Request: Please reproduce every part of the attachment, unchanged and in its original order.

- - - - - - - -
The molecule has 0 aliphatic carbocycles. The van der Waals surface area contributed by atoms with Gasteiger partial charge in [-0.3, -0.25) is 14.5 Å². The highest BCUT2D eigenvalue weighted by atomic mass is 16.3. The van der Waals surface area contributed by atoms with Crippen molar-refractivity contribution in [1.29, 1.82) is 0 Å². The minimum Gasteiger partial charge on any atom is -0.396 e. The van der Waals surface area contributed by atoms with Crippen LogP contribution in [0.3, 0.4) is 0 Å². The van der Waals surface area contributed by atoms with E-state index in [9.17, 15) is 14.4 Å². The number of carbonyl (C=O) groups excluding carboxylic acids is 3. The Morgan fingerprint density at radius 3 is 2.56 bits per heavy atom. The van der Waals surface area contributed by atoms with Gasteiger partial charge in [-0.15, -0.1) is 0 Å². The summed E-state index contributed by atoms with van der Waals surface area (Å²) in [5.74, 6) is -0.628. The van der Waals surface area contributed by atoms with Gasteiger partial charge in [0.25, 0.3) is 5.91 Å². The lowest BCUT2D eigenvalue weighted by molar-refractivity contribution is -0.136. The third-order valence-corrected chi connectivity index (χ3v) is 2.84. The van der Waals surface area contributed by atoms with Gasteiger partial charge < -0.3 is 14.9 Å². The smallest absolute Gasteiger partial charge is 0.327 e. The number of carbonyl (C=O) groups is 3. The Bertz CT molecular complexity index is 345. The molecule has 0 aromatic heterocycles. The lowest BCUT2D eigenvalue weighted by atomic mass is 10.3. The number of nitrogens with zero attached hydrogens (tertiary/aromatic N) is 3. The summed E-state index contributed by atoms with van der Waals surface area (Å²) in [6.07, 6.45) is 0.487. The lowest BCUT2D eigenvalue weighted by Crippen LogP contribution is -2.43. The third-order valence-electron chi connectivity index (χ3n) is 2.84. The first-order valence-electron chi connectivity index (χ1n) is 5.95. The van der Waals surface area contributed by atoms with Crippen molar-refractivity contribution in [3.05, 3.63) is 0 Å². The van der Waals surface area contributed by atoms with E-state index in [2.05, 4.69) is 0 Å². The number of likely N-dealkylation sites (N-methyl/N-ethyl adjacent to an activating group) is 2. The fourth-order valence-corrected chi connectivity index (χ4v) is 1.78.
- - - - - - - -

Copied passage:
The molecule has 0 aliphatic carbocycles. The van der Waals surface area contributed by atoms with Gasteiger partial charge in [-0.3, -0.25) is 14.5 Å². The highest BCUT2D eigenvalue weighted by atomic mass is 16.3. The van der Waals surface area contributed by atoms with Crippen molar-refractivity contribution in [1.29, 1.82) is 0 Å². The minimum Gasteiger partial charge on any atom is -0.396 e. The van der Waals surface area contributed by atoms with Crippen LogP contribution in [0.3, 0.4) is 0 Å². The van der Waals surface area contributed by atoms with E-state index in [9.17, 15) is 14.4 Å². The number of carbonyl (C=O) groups excluding carboxylic acids is 3. The Morgan fingerprint density at radius 3 is 2.56 bits per heavy atom. The van der Waals surface area contributed by atoms with Gasteiger partial charge in [-0.15, -0.1) is 0 Å². The summed E-state index contributed by atoms with van der Waals surface area (Å²) in [5.74, 6) is -0.628. The van der Waals surface area contributed by atoms with Gasteiger partial charge in [0.25, 0.3) is 5.91 Å². The lowest BCUT2D eigenvalue weighted by molar-refractivity contribution is -0.136. The third-order valence-corrected chi connectivity index (χ3v) is 2.84. The van der Waals surface area contributed by atoms with Gasteiger partial charge < -0.3 is 14.9 Å². The smallest absolute Gasteiger partial charge is 0.327 e. The number of carbonyl (C=O) groups is 3. The Bertz CT molecular complexity index is 345. The molecule has 0 aromatic heterocycles. The lowest BCUT2D eigenvalue weighted by atomic mass is 10.3. The number of nitrogens with zero attached hydrogens (tertiary/aromatic N) is 3. The summed E-state index contributed by atoms with van der Waals surface area (Å²) in [6.07, 6.45) is 0.487. The lowest BCUT2D eigenvalue weighted by Crippen LogP contribution is -2.43. The third-order valence-electron chi connectivity index (χ3n) is 2.84. The first-order valence-electron chi connectivity index (χ1n) is 5.95. The van der Waals surface area contributed by atoms with Crippen molar-refractivity contribution in [3.05, 3.63) is 0 Å². The van der Waals surface area contributed by atoms with E-state index in [2.05, 4.69) is 0 Å². The number of likely N-dealkylation sites (N-methyl/N-ethyl adjacent to an activating group) is 2. The fourth-order valence-corrected chi connectivity index (χ4v) is 1.78.